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Below you can see other examples of meta-functions which manipulate typelists. The first will "return" a type at position POS in the list:

The first line defines the "interface", as in out first example (and as in all following ones). The main recursive work is defined by the first specialized definition:

It takes the*rest* of thelist, and tries to find an element at position POS-1. In this example you can also note the 2nd way to "return values" from the meta-functions: returning a type using
*typedef* (until now we used *enum* to return numeric values). We also had to use
*typename* keyword (we've seen it in the previous sections too).

Next we define a specialized version to terminate the recursion - once POS reached 0, we want to return current type:

The last version is used for out-of-bound condition: if someone requested an element in 6-th position from the list with 5 elements, compile-time error will be produced:

It takes some time to get used to the syntax and to be able to read such constructs easily (if you can ever do this...), this is the reason I preferred to demonstrate those concept in*scheme* programs first, as their code is much more intuitive.

Following 2 examples look very similar to the first one above, so additional explanations won't help much, you just need to read it by yourself.

And a code to demonstrate those meta-functions "in action":

/** * Extraction of a type at specific position */ template <typename TLIST, int POS> struct tlist_get_type; template <typename HEAD, typename TAIL, int POS> struct tlist_get_type< typelist<HEAD, TAIL>, POS > { typedef typename tlist_get_type<TAIL, POS-1>::type type; }; template <typename T, typename TAIL> struct tlist_get_type< typelist<T, TAIL>, 0 > { typedef T type; }; template <int POS> struct tlist_get_type< nulltype, POS > { // no typedef - compilation error };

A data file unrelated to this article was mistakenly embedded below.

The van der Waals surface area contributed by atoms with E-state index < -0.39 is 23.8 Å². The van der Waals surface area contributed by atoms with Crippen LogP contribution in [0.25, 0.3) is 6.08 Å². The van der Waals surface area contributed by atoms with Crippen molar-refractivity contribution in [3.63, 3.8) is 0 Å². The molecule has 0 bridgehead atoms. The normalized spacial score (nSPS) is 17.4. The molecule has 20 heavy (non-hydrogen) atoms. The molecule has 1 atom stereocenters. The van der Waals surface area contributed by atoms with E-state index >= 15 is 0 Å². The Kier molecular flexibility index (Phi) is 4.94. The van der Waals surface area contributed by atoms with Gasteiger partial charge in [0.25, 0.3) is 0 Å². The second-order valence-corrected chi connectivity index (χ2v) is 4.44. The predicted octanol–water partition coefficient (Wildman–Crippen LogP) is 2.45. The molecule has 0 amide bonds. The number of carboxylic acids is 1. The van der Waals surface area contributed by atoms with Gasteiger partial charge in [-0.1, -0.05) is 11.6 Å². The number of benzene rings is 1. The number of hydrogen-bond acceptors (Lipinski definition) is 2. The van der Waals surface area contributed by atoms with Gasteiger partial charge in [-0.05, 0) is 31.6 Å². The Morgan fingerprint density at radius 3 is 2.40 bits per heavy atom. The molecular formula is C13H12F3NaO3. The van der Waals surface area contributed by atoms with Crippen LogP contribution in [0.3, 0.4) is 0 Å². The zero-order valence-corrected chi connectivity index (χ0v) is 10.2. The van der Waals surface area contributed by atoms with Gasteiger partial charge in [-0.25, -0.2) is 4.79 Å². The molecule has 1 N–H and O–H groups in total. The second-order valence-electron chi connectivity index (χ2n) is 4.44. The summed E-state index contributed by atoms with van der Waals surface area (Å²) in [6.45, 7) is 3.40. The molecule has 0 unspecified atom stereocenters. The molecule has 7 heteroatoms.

The first line defines the "interface", as in out first example (and as in all following ones). The main recursive work is defined by the first specialized definition:

template <typename HEAD, typename TAIL, int POS> struct tlist_get_type< typelist<HEAD, TAIL>, POS > { typedef typename tlist_get_type<TAIL, POS-1>::type type; };

It takes the

Next we define a specialized version to terminate the recursion - once POS reached 0, we want to return current type:

template <typename T, typename TAIL> struct tlist_get_type< typelist<T, TAIL>, 0 > { typedef T type; };

The last version is used for out-of-bound condition: if someone requested an element in 6-th position from the list with 5 elements, compile-time error will be produced:

template <int POS> struct tlist_get_type< nulltype, POS > { // no typedef - compilation error };

It takes some time to get used to the syntax and to be able to read such constructs easily (if you can ever do this...), this is the reason I preferred to demonstrate those concept in

Following 2 examples look very similar to the first one above, so additional explanations won't help much, you just need to read it by yourself.

/** * Find the largest type (in terms of "sizeof") */ template <typename TLIST> struct largest_type; template <typename HEAD, typename TAIL> struct largest_type< typelist<HEAD, TAIL> > { typedef typename largest_type<TAIL>::type _largest_tail; typedef typename type_if<sizeof(HEAD) >= sizeof(_largest_tail), HEAD, _largest_tail>::type type; }; template <typename T> struct largest_type< typelist<T, nulltype> > { typedef T type; }; /** * Find index of a type */ template <typename TLIST, typename T> struct index_of_type; template <typename HEAD, typename TAIL, typename T> struct index_of_type< typelist<HEAD, TAIL>, T> { enum { value = 1 + index_of_type<TAIL, T>::value }; }; template <typename T, typename TAIL> struct index_of_type< typelist<T, TAIL>, T > { enum { value = 0 }; }; template <typename NOTFOUND> struct index_of_type< nulltype, NOTFOUND > { // no value defined };

And a code to demonstrate those meta-functions "in action":

void test_typelists(void) { typedef TYPELIST_5(char, int, std::string, double, unsigned long) tlist; std::cout << "The sizes of 1st and 4th types are: " << sizeof(tlist_get_type<tlist, 0>::type) << ", " << sizeof(tlist_get_type<tlist, 3>::type) << std::endl; /*THIS LINE SHOULD NOT COMPILE*/ // typedef tlist_get_type<tlist, 5>::type overflow; std::cout << "The size of largest type is: " << sizeof(largest_type<tlist>::type) << std::endl; std::cout << "Index of \"std::string\" is: " << index_of_type<tlist, std::string>::value << ", " << "and of \"ulong\" is: " << index_of_type<tlist, unsigned long>::value << std::endl; /*THIS LINE SHOULD NOT COMPILE*/ //int notfound = index_of_type<tlist, float>::value; } // The output: //The sizes of 1st and 4th types are: 1, 8 //The size of largest type is: 32 //Index of "std::string" is: 2, and of "ulong" is: 4

Last edited Nov 30, 2007 at 5:44 AM by migo, version 1